By PopularResistance Staff
On Friday, December 14, President Trump had another long phone call with the Turkish President Erdogan. Thereafter he overruled all his advisors and decided toÂ remove the U.S. boots from SyriaÂ and to alsoÂ end the air war.
This was the first time Trump took a decisive stand against theÂ borg, the permanent neoconservative and interventionist establishment in his administration, the military and congress, that usually dictates U.S. foreign policy.
It was this decision, and that he stuck to it, which finally made him presidential.
Trumpâ€™s National Security Advisor John Bolton, his Secretary of Defense â€˜mad dogâ€™ Mattis and his Secretary of State Pompeo were all against this decision. The specialist working on Syria, theÂ lunaticÂ (vid) special representative for Syria engagement James Jefferey and Brett McGurk, the special presidential envoy for the global coalition to defeat ISIS, were taken by surprise. They had worked diligently to install a permanent U.S. presence in a Kurdish ruled proxy state in northeast Syria.
While these people first tried to change Trumpâ€™s decision, their resistanceÂ has now ceased:
Secretary of Defense James Mattis, Secretary of State Mike Pompeo and national security adviser John Bolton met Monday, when Trump was said to formally decide on a US withdrawal from Syria. Multiple US officials argued against an abrupt US withdrawal, but were saidÂ to have given up trying to get Trump to change his mind by Tuesday night. US officials began to notify allies of the decision Tuesday.â€œThe push back from DOD, State and NSC stopped [Tuesday] night,â€ said one regional expert who consults with the US administration, referring to the Department of Defense, the State Department and the National Security Council.
The Kurds in Northeast Syria
Back in January we already explained why the neoconservative project of a Kurdish proxy state in northeast SyriaÂ was doomedÂ from its start:
Ilhan tanir @WashingtonPoint â€“Â 7:50 PM â€“ 24 Jan 2018
This map being discussed all day on Turkish TVs as Turkeyâ€™s planned security zone/safe zone on Syria border.
Reportedly OKâ€™ed by Sec.Tillerson though nobody on the American side confirms it
It is the U.S. supported founding of a Kurdish state-let in northeast Syria which is Ankaraâ€™s most serious security concern. No [Turkish] â€œsafe zoneâ€ will help if the U.S. military continues to build and supplies a Kurdish â€œborder forceâ€ that can penetrate Turkeyâ€™s southeastern underbelly â€“ now, tomorrow or in ten years.Â Unless the U.S. stops that project and retreats from the area Turkey will continue to push against it â€“ if necessaryÂ by force.
The Turkish peopleÂ supportÂ the fight against U.S. supported Kurds and are willing to pay the price for it. The Kurdish YPK leaders areÂ delusionalÂ in their demands and overestimate their own political position.Â The U.S. can not have both, Turkey as an ally and a Kurdish proxy statelet. It has to decide.
Trump never wanted that project to proceed. He had always wanted to declare victory against ISIS and leave. It was the borg that tried to prevent this and which push the project along.
But there are bigger geopolitical fish to fry than such meddling in the Middle East. Trump knows that the United Statesâ€™ â€˜unilateral momentâ€™ after the demise of the Soviet Union, which left the U.S. as the sole superpower, is over. Russia is back and China is rising. Trumpâ€™s policy to adopt to the decreasing U.S. power is to end the â€˜globalizationâ€™ that allowed for Chinaâ€™s rapid rise. He wants to geopolitical[ly] split this worldÂ into two influence spheres. These will be separate from each other in the political, economic, technological and military realms.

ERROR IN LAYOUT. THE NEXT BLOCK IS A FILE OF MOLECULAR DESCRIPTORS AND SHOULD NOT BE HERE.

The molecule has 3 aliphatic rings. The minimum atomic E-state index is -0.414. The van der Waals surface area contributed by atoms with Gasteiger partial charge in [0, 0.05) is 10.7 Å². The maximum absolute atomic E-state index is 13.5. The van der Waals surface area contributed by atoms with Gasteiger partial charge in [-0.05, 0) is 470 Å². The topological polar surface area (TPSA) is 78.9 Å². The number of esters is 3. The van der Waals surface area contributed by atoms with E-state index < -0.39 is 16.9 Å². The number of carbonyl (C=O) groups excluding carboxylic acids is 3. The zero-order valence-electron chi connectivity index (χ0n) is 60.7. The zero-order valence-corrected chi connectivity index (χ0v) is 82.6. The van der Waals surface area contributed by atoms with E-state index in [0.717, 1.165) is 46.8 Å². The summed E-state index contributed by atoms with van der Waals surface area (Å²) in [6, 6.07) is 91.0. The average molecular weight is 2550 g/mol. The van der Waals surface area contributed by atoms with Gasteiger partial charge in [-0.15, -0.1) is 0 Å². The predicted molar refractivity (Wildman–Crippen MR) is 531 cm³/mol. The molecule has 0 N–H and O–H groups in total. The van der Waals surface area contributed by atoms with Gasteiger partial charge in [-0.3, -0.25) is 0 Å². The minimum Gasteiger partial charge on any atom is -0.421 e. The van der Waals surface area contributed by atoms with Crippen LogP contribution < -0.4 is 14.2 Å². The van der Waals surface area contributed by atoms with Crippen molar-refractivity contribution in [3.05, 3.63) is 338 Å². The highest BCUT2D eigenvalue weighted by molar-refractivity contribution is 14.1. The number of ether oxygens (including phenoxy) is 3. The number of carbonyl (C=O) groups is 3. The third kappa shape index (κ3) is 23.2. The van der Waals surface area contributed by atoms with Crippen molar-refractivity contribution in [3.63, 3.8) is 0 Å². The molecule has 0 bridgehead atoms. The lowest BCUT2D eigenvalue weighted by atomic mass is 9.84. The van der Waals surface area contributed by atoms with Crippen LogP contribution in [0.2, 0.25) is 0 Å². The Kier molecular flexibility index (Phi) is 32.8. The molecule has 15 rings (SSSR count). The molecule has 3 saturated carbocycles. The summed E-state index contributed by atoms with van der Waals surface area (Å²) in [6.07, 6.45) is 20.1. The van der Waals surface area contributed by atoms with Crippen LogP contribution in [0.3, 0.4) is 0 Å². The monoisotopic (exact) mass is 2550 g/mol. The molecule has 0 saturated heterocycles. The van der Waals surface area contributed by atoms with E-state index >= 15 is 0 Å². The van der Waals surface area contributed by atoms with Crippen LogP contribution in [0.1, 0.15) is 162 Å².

Turkey, NATO and the U.S. European Command (EUCOM)
In this new big game Syriaâ€™s northeast is just a sideshow and not worth a significant involvement. The much larger Turkey, a U.S. NATO ally for 70 years, is way more important. If Trump had not taken the decision to end the neocon Syria project and to remove the U.S. from Syria the U.S.Â would have lost it:
Putting myself into Erdoganâ€™s shoes I would be very tempted to leave NATO and join an alliance with Russia, China and Iran. Unless the U.S. changes course and stops fooling around with the Kurds, Turkey will continue to disentangle itself from the old alliance. The Turkish army has so far prevented a break with NATO but even staunch anti-Erdogan officers areÂ now on his side.
If the U.S. makes a real offer to Turkey and adopts a new position it might be able to turn Turkey around and to put it back into its NATO fold. Is the Trump White House capable of defying the pro-Israel/pro-Kurdish voices and move back to that realist view?
If it can not do that the real answer to the question â€œWho lost Turkey?â€ will be obvious.
Trump decided that to prevent Turkey from leaving NATO, and from joining a deeper alliance with Russia, China and Iran, was more important than to further fool around at the margins of the Middle East. It is the right decision.
The Kurdish statelet idea also led to a conflict between the U.S. European Command (EUCOM) and U.S. Central Command (CentCom). Turkey (and Israel) fall under EUCOM, while the Middle East and west Asia are the realm of CentCom. Throughout the last year EUCOM had beenÂ increasingly noisyÂ about CentComâ€™s Syria plans:
Among the critics is General Curtis Scaparrotti, the head of the European Command and the Supreme Allied Commander in Europe. [â€¦] During a trip to Washington in March, Scaparrotti huddled with Mattis to express his worries over the growing tensions in U.S.-Turkish relations, worries that the European commander has also expressed in several meetings with General Joseph Votel, his counterpart as head of Centcom.
The concern within EUCOM and NATO was indeed that Turkey would move further towards Russia and in the end leave NATO. That is now unlikely to happen. (Since 1991 it was CentCom that played an oversized role in U.S. foreign policy. Sec Def Mattis is a CentCom animal. It is good to see CentCom andÂ himÂ cut to size.)